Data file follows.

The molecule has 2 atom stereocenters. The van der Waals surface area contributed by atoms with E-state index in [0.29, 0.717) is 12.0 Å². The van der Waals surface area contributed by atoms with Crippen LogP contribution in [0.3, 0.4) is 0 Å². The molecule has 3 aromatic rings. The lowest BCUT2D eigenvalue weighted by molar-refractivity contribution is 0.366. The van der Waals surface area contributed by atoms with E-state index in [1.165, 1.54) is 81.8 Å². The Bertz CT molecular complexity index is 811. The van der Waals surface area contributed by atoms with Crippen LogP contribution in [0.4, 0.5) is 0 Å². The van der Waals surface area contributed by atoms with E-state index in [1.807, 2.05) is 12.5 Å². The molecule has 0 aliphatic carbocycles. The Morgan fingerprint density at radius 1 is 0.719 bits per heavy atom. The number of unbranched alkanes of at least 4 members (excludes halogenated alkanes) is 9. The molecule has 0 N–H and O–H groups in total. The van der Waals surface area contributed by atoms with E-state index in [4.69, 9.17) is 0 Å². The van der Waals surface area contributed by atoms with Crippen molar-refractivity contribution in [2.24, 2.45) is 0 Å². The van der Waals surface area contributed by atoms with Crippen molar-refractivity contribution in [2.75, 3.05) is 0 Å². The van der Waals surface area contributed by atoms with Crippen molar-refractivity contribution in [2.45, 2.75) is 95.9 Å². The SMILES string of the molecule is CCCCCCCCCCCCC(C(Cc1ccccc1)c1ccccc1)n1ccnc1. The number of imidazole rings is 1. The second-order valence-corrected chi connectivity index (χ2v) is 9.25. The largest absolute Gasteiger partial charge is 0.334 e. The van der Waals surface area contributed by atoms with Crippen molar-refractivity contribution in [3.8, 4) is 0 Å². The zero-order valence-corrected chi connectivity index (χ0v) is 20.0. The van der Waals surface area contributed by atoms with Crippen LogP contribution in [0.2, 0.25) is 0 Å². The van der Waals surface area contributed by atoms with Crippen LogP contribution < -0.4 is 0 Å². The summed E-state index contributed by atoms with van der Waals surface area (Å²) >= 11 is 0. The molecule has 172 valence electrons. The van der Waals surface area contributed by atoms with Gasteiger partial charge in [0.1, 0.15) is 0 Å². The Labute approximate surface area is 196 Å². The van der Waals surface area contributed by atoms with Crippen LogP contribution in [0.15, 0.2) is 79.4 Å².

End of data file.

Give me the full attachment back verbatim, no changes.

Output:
The molecule has 2 atom stereocenters. The van der Waals surface area contributed by atoms with E-state index in [0.29, 0.717) is 12.0 Å². The van der Waals surface area contributed by atoms with Crippen LogP contribution in [0.3, 0.4) is 0 Å². The molecule has 3 aromatic rings. The lowest BCUT2D eigenvalue weighted by molar-refractivity contribution is 0.366. The van der Waals surface area contributed by atoms with E-state index in [1.165, 1.54) is 81.8 Å². The Bertz CT molecular complexity index is 811. The van der Waals surface area contributed by atoms with Crippen LogP contribution in [0.4, 0.5) is 0 Å². The van der Waals surface area contributed by atoms with E-state index in [1.807, 2.05) is 12.5 Å². The molecule has 0 aliphatic carbocycles. The Morgan fingerprint density at radius 1 is 0.719 bits per heavy atom. The number of unbranched alkanes of at least 4 members (excludes halogenated alkanes) is 9. The molecule has 0 N–H and O–H groups in total. The van der Waals surface area contributed by atoms with E-state index in [4.69, 9.17) is 0 Å². The van der Waals surface area contributed by atoms with Crippen molar-refractivity contribution in [2.24, 2.45) is 0 Å². The van der Waals surface area contributed by atoms with Crippen molar-refractivity contribution in [2.75, 3.05) is 0 Å². The van der Waals surface area contributed by atoms with Crippen molar-refractivity contribution in [2.45, 2.75) is 95.9 Å². The SMILES string of the molecule is CCCCCCCCCCCCC(C(Cc1ccccc1)c1ccccc1)n1ccnc1. The number of imidazole rings is 1. The second-order valence-corrected chi connectivity index (χ2v) is 9.25. The largest absolute Gasteiger partial charge is 0.334 e. The van der Waals surface area contributed by atoms with Crippen molar-refractivity contribution in [3.8, 4) is 0 Å². The zero-order valence-corrected chi connectivity index (χ0v) is 20.0. The van der Waals surface area contributed by atoms with Crippen LogP contribution in [0.2, 0.25) is 0 Å². The van der Waals surface area contributed by atoms with Crippen LogP contribution < -0.4 is 0 Å². The summed E-state index contributed by atoms with van der Waals surface area (Å²) >= 11 is 0. The molecule has 172 valence electrons. The van der Waals surface area contributed by atoms with Gasteiger partial charge in [0.1, 0.15) is 0 Å². The Labute approximate surface area is 196 Å². The van der Waals surface area contributed by atoms with Crippen LogP contribution in [0.15, 0.2) is 79.4 Å².